Of the three ways to tile a plane into a wax-based structure: triangles, squares, and hexagons, shouldn't a hexagonal tessellation naturally be the most efficient, since of the triangle, square and hexagon each enclosed in a unit circle, the hexagon's perimeter most closely approximates the perimeter of an infinitely-sided regular polygon (i.e., the circumference of a circle)?

There must be something I'm missing: Is there a mathematician who can explain why the proof for this conjecture needs to be so complex?
posted by Blazecock Pileon at 3:16 PM on May 21, 2013

Blazecock Pileon: considering all non-uniform combinations is what makes the proof need to be so complex (ie. a mixture of squares and triangles can tile an arbitrary area...).
posted by idiopath at 3:47 PM on May 21, 2013 [1 favorite]

I love bees, and I love this post. If I had photoshop skills I'd take a photograph of bees in a hive, change the shape of each comb to, say, an octagon and see how long it took people to notice.
posted by variella at 4:02 PM on May 21, 2013

a mixture of squares and triangles

The sides don't even have to be straight. You're allowed any (piecewise) smooth curves. (Though quickly scanning more of the paper, it looks like he does straighten all the edges at one stage.)
posted by benito.strauss at 4:43 PM on May 21, 2013 [1 favorite]

Tom Noddy demonstrating with bubbles (from BBC's The Code, ep 2)
posted by blind.wombat at 6:11 PM on May 21, 2013 [3 favorites]

As these sites show, a wild honeycomb's external shape (as opposed to the internal cells) is not geometric at all, but free-form and organic in shape, often hanging in lobes, rather than the rectilinear hive we're accustomed to in domesticated bees. Getting bees to build in rectangular frames is just convenient for the beekeepers.

(warning: first site's photos load slowly)
posted by bad grammar at 6:59 PM on May 21, 2013

> Is there a mathematician who can explain why the proof for this conjecture needs to be so complex?

Here's the thing - you have no idea what the shape could be. It doesn't have to be regular, or repeating, it could even be something pathological.

"It stands to reason" that it has to be one of triangles, squares or hexagons - but that isn't a proof.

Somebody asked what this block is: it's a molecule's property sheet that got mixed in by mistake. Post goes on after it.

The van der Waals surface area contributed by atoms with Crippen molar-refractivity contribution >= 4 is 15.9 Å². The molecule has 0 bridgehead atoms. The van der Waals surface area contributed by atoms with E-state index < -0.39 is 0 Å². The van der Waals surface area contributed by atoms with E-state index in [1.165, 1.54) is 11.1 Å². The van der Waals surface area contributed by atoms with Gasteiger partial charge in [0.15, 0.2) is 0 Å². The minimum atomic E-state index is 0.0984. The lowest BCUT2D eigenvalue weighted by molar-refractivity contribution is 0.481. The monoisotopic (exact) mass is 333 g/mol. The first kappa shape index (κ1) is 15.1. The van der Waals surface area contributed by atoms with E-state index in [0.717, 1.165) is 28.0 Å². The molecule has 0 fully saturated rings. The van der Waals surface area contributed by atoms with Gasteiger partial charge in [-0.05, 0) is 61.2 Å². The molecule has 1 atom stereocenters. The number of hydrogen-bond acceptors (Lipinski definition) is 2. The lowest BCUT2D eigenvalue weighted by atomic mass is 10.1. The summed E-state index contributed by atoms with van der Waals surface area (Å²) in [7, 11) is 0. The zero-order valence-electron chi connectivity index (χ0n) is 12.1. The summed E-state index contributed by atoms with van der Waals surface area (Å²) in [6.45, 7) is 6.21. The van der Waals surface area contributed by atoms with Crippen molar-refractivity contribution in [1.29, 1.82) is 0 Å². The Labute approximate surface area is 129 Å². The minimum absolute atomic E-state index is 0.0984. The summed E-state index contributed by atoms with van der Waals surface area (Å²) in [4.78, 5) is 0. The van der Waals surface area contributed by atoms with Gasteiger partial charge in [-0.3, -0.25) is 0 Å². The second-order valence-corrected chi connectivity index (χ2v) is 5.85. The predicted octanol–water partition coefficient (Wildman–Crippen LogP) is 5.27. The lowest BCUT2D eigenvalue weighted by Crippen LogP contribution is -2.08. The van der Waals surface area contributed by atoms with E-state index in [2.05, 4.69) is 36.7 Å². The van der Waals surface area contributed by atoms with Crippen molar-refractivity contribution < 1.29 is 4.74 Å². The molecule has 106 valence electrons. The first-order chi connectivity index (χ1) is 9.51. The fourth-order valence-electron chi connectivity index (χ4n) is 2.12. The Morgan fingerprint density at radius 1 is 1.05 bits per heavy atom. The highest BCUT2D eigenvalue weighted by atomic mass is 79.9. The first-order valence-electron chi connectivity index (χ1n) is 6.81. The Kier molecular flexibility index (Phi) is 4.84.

Consider the Jordan curve theorem which says that a simple closed curve divides the plane into two regions, the "inside" and the "outside" - which share a common boundary, the curve itself.

It seems "obvious" but finalizing a proof took decades and if you study it today in a topology class it will take you at least a week go through,.
posted by lupus_yonderboy at 8:11 PM on May 21, 2013 [1 favorite]

Honey

Only calmness will reassure
the bees to let you rob their hoard.
Any sweat of fear provokes them.
Approach with confidence, and from
the side, not shading their entrance.
And hush smoke gently from the spout
of the pot of rags, for sparks will
anger them. If you go near bees
every day they will know you.
And never jerk or turn so quick
you excite them. If weeds are trimmed
around the hive they have access
and feel free. When they taste your smoke
they fill themselves with honey and
are laden and lazy as you
lift the lid to let in daylight.
No bee full of sweetness wants to
sting. Resist greed. With the top off
you touch the fat gold frames, each cell
a hex perfect as a snowflake,
a sealed relic of sun and time
and roots of many acres fixed
in crystal-tight arrays, in rows
and lattices of sweeter latin
from scattered prose of meadow, woods.

-- Robert Morgan
posted by islander at 10:00 PM on May 21, 2013 [6 favorites]

If I had photoshop skills I'd take a photograph of bees in a hive, change the shape of each comb to, say, an octagon and see how long it took people to notice.

Why don't you try that and get back to us.

Oh, and fetch the cannon report while you're out, kid.

posted by Herodios at 5:59 AM on May 22, 2013 [1 favorite]

/slight derail

I will say that, for me at least, board games with hexagonal spaces have always been much more appealing than those with squares or irregularly shaped land masses. This one was fun, and of course this one seems to be a favorite amongst my more nerdlier friends.

I do believe that they owe it all to this little guy though.
posted by Blue_Villain at 6:01 AM on May 22, 2013

B_V, Avalon Hill published hex board games in the early 60s
posted by wilful at 3:53 AM on May 23, 2013